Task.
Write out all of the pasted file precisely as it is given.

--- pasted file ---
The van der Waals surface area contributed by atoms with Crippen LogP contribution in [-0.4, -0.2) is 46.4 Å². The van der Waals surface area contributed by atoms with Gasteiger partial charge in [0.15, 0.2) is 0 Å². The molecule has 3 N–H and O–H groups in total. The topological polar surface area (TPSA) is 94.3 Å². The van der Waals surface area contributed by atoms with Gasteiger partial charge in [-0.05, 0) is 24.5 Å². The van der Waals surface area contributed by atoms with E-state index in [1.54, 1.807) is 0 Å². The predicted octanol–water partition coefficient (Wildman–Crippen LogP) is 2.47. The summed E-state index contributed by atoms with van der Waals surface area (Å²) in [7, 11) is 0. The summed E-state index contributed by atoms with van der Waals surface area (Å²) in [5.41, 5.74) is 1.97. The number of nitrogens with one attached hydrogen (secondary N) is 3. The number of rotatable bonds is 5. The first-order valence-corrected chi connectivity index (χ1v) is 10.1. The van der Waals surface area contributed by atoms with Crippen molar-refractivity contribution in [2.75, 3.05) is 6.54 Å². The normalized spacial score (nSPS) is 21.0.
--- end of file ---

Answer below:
The van der Waals surface area contributed by atoms with Crippen LogP contribution in [-0.4, -0.2) is 46.4 Å². The van der Waals surface area contributed by atoms with Gasteiger partial charge in [0.15, 0.2) is 0 Å². The molecule has 3 N–H and O–H groups in total. The topological polar surface area (TPSA) is 94.3 Å². The van der Waals surface area contributed by atoms with Gasteiger partial charge in [-0.05, 0) is 24.5 Å². The van der Waals surface area contributed by atoms with E-state index in [1.54, 1.807) is 0 Å². The predicted octanol–water partition coefficient (Wildman–Crippen LogP) is 2.47. The summed E-state index contributed by atoms with van der Waals surface area (Å²) in [7, 11) is 0. The summed E-state index contributed by atoms with van der Waals surface area (Å²) in [5.41, 5.74) is 1.97. The number of nitrogens with one attached hydrogen (secondary N) is 3. The number of rotatable bonds is 5. The first-order valence-corrected chi connectivity index (χ1v) is 10.1. The van der Waals surface area contributed by atoms with Crippen molar-refractivity contribution in [2.75, 3.05) is 6.54 Å². The normalized spacial score (nSPS) is 21.0.